by David Rosser
THIS week the Welsh Assembly Government will launch its new business support programme for companies in Wales.
So perhaps it is a good time to be looking at some of the issues facing entrepreneurs here – in fact the grouping of business organisations, Business Wales, has put this on the agenda for our next meeting with WAG.
While it is easy to be disappointed at the state of entrepreneurship in Wales, and the figures do not sparkle, there are actually some good quality companies being grown which are addressing external markets.
I have just returned from participating in the judging for the Western Mail’s Business Achiever of the Year award – it was the strongest field for some time and three of the four short listed individuals had each floated their company in the past two years.
So while the statistics on start-ups may not be where we would wish, there are some entrepreneurs showing real strategic clarity and an ambition for their companies.
There are some other reasons to be cheerful – the World Bank last year reported that the UK is the sixth easiest place in the world to set up a company, and also found the cost of employing people here to be relatively low.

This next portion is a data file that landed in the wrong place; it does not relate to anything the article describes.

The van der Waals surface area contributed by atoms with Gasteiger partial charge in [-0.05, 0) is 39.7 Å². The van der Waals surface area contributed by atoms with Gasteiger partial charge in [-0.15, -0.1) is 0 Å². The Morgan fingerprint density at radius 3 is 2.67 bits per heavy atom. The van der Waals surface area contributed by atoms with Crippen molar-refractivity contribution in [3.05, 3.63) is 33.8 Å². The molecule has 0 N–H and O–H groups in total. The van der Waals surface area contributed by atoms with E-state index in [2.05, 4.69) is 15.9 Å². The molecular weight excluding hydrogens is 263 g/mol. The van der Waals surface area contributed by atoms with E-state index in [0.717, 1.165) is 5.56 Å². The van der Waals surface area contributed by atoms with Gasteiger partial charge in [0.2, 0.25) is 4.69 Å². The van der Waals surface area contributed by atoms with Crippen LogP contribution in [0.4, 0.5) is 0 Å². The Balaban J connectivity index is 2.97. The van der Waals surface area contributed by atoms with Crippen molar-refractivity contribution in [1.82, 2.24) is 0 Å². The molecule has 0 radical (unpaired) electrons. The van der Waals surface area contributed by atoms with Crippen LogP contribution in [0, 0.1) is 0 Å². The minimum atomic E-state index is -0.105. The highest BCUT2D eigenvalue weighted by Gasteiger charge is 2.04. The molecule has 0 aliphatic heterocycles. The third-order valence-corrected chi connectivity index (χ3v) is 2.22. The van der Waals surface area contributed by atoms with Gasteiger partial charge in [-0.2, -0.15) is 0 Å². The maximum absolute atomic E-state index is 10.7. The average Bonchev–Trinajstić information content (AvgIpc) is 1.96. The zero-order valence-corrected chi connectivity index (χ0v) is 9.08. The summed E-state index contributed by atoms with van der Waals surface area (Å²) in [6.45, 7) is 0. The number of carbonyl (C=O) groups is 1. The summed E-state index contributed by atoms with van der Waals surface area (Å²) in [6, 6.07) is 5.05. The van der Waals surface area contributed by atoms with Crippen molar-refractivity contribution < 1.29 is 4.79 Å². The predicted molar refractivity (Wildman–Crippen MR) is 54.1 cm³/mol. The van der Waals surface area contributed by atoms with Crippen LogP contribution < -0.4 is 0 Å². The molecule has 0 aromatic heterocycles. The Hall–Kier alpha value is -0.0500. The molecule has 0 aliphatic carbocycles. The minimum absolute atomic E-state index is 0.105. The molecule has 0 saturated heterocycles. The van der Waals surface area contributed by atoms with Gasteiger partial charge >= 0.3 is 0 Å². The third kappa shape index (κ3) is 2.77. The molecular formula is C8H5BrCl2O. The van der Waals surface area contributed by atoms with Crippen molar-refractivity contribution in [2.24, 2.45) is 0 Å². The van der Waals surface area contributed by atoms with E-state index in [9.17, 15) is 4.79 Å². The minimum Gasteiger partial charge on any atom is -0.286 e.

And television producers are still mesmerised by the flair and personality of some of our big name entrepreneurs ensuring plenty of airtime for the subject.
But television programmes fade and it would be good to give the UK’s culture of entrepreneurship deeper roots.
We have tended to be a bit more tentative than our counterparts in the US and we need to nurture the UK’s appetite for embracing risk and the possibility of failure.
Innovation is responsible for a growing share of our productivity growth and the US, China and India are setting a fast pace.